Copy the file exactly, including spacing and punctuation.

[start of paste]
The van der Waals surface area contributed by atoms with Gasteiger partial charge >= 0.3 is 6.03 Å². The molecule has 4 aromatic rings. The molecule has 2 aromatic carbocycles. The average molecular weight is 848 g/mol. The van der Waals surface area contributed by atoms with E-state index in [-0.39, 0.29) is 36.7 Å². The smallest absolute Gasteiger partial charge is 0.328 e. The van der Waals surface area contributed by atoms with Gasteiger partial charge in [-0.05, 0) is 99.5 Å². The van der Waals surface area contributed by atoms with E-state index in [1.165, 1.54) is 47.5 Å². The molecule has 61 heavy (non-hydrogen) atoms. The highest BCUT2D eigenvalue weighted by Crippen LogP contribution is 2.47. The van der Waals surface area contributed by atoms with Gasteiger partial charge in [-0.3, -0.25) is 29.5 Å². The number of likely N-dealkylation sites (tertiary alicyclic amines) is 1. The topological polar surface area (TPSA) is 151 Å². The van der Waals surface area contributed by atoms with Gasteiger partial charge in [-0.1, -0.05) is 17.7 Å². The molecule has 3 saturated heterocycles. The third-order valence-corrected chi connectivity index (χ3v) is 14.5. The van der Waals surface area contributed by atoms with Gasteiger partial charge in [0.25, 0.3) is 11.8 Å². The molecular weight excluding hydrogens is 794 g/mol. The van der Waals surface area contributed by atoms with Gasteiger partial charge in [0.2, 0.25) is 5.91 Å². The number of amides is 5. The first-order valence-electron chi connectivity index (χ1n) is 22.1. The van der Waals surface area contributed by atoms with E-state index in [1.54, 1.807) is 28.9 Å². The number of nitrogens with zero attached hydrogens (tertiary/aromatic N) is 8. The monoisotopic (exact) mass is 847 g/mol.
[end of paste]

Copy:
The van der Waals surface area contributed by atoms with Gasteiger partial charge >= 0.3 is 6.03 Å². The molecule has 4 aromatic rings. The molecule has 2 aromatic carbocycles. The average molecular weight is 848 g/mol. The van der Waals surface area contributed by atoms with E-state index in [-0.39, 0.29) is 36.7 Å². The smallest absolute Gasteiger partial charge is 0.328 e. The van der Waals surface area contributed by atoms with Gasteiger partial charge in [-0.05, 0) is 99.5 Å². The van der Waals surface area contributed by atoms with E-state index in [1.165, 1.54) is 47.5 Å². The molecule has 61 heavy (non-hydrogen) atoms. The highest BCUT2D eigenvalue weighted by Crippen LogP contribution is 2.47. The van der Waals surface area contributed by atoms with Gasteiger partial charge in [-0.3, -0.25) is 29.5 Å². The number of likely N-dealkylation sites (tertiary alicyclic amines) is 1. The topological polar surface area (TPSA) is 151 Å². The van der Waals surface area contributed by atoms with Gasteiger partial charge in [-0.1, -0.05) is 17.7 Å². The molecule has 3 saturated heterocycles. The third-order valence-corrected chi connectivity index (χ3v) is 14.5. The van der Waals surface area contributed by atoms with Gasteiger partial charge in [0.25, 0.3) is 11.8 Å². The molecular weight excluding hydrogens is 794 g/mol. The van der Waals surface area contributed by atoms with Gasteiger partial charge in [0.2, 0.25) is 5.91 Å². The number of amides is 5. The first-order valence-electron chi connectivity index (χ1n) is 22.1. The van der Waals surface area contributed by atoms with E-state index in [1.54, 1.807) is 28.9 Å². The number of nitrogens with zero attached hydrogens (tertiary/aromatic N) is 8. The monoisotopic (exact) mass is 847 g/mol.